Fig. 2

Adapted etic and linked emic research approaches; own illustration based on Douglas and Craig (2006)

The “adapted etic model ” assumes that the conceptual framework applies to all nations, with some adaptations to local contexts. As a first step, the conceptual framework, its constructs, theories, and relationships are tested in terms of their applicability and relevance to other national contexts. For example, a market orientation may not be relevant in a planned economy. Next, the relevant constructs and hypotheses are checked with support from local researchers. For example, when a researcher is interested in determining whether a particular kind of corporate culture fosters a market orientation across nations (Deshpandé and Farley 2004), it may be necessary to ask local researchers to identify the values (as elements of a corporate culture) that are particularly relevant in their nations. This approach focuses on the similarities among nations, as even when modifications are made, it is likely that the base nation’s perspective dominates, while the unique specifics of other nations may be ignored.

The “linked emic model” addresses this weakness by starting the process of defining a conceptual research model in multiple countries simultaneously, ideally with the support of a host country-based researcher for each setting. As a first step, the researchers from the various nations agree on the scope of the conceptual framework, which serves as input for the subsequent individual work on a conceptual model for each researcher in his or her national setting. Next, the researchers identify similarities among the locally developed models and factors at the national level that explain differences. Ideally, an overarching conceptual model is derived that covers all identified elements and differentiates between emic and etic elements. Nation-specific factors can be integrated into the model as contingencies to capture the nations’ emic particularities. Assuming a researcher is interested in understanding what drives a firm’s market orientation, collaboration among departments may be more important in collectivistic cultures than in individualistic cultures. This process puts a strong emphasis on the local perspective and is facilitated by effective cooperation among researchers from the nations in which the research takes place.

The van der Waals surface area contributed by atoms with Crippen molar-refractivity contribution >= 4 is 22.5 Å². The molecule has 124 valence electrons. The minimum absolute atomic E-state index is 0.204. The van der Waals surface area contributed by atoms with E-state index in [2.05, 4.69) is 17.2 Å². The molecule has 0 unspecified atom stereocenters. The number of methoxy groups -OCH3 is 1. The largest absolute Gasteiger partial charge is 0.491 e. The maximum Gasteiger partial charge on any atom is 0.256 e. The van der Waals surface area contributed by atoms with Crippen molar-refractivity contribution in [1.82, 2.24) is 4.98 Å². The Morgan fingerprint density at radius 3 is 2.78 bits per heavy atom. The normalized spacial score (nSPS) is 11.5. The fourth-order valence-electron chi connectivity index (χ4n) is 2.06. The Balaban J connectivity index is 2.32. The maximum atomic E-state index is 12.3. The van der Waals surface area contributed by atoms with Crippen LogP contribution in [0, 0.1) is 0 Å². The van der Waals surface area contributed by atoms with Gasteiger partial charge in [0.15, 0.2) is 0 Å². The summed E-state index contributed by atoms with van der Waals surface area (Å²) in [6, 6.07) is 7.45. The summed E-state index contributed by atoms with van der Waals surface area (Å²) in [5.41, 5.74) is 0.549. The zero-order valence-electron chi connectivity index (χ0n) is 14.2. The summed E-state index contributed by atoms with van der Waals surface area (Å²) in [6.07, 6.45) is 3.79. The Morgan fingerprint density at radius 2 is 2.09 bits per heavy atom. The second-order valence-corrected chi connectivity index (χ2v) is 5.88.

The efforts required in developing the adapted etic or linked emic model are targeted toward ensuring construct equivalence, a major facet of data collection equivalence that refers to whether constructs, theories, and relationships have the same purpose and meaning in all of the nations under investigation. Construct equivalence has three facets (Bensaou et al. 1999): functional equivalence, conceptual equivalence, and category equivalence. Functional equivalence refers to the degree to which phenomena or objects have the same function across nations. For example, a car provides family transportation in a highly developed country while a motor bike performs the same function in an emerging economy. Conceptual equivalence relates to the degree to which the phenomena are interpreted similarly across nations. For example, in a study of the antecedents of market orientation, local interpretations of the “amount of market-related information transferred between departments” can be tested in exploratory fieldwork. Category equivalence captures the degree to which the same classification scheme can be applied to a phenomenon across nations. For example, a particular market orientation’s primary stakeholder group can be customers in one nation and government institutions in another.